Cooperative Research Units
Education, Research And Technical Assistance For Managing Our Natural Resources
Home | Intranet | Digital Measures | Help

Green turtle spatial distribution, abundance and habitat models in the Northeastern Gulf of Mexico.


August 2016 - August 2020


Understanding the distribution and habitat requirements of threatened species is one of the keys to managing their recovery. Threatened juvenile green turtles (Chelonia mydas) recruit to shallow lagoons, bays and estuaries in Florida, yet, in many areas, we lack key information about their distribution, abundance and specific habitat requirements. A number of indicators suggest green turtles are recovering in the North Atlantic after centuries of human exploitation. However, the nearshore habitats they depend upon are rapidly changing through human-induced regime shifts and climate change. The Sea Turtle Conservancy, one of the world's oldest and most respected sea turtle NGOs, is collaborating with the University of Florida and the Florida Cooperative Fish and Wildlife Research Unit to study green turtles in the northeast Gulf of Mexico. The main goals of this research are to develop a habitat model that predicts green turtle abundance and understand their health, diet and movement patterns in the region. This work will inform federal and state wildlife managers on the important link between juvenile green turtles and their habitat in one of the largest remaining seagrass beds in the Gulf of Mexico.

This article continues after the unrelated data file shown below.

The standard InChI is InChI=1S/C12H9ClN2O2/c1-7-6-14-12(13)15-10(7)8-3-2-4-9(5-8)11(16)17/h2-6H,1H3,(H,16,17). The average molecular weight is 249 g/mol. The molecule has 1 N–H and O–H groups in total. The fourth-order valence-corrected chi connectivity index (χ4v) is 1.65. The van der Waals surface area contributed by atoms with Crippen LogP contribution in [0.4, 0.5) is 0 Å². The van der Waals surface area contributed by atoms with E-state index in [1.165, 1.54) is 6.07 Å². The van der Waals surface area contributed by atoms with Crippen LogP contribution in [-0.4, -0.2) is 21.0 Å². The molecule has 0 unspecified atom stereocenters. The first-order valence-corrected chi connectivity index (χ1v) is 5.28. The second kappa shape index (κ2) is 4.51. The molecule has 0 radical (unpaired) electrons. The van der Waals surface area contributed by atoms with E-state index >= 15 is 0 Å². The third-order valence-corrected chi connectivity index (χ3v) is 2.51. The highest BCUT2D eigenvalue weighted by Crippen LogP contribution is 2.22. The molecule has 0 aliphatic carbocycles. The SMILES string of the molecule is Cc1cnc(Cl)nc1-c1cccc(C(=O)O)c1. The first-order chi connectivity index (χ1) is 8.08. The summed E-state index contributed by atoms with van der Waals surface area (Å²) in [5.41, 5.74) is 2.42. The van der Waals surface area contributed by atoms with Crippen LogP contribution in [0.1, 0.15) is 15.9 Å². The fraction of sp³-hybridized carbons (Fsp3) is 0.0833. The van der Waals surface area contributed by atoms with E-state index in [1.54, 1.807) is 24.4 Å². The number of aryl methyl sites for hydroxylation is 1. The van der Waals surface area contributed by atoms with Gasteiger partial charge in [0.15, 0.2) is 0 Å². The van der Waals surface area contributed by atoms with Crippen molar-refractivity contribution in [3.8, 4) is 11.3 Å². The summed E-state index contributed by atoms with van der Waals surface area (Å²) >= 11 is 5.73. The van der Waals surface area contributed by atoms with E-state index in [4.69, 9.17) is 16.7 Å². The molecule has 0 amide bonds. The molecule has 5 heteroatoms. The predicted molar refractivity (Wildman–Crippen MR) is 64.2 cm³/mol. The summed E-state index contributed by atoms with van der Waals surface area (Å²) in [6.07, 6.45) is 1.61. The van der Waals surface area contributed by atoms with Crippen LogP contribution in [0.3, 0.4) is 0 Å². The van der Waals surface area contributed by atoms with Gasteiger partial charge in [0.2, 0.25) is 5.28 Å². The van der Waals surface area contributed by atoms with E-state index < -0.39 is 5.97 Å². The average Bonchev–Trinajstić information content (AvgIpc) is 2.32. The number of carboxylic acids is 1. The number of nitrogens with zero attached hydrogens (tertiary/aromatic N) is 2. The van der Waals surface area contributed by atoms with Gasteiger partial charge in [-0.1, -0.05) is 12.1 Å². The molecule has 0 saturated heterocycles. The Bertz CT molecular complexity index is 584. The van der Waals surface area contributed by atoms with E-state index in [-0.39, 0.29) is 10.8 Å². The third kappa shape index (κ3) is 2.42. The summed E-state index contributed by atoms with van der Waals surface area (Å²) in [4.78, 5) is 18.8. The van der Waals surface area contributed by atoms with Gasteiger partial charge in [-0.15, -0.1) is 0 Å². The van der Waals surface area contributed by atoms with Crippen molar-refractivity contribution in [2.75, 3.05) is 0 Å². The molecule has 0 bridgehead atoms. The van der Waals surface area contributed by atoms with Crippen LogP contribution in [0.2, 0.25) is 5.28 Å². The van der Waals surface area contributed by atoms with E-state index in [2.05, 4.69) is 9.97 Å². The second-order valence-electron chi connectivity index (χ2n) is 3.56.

Current Staff

Federal Staff: 101

Masters Students: 239

Phd Students: 154

Post Docs: 55

University Staff: 241

5 Year Summary

Students graduated: 695

Scientific Publications: 1962

Presentations: 4417



Funding Agencies

  • University of Florida, Nature Coast Biological Station


Cooperative Research Units Program Headquarters Cooperators

  1. U.S. Geological Survey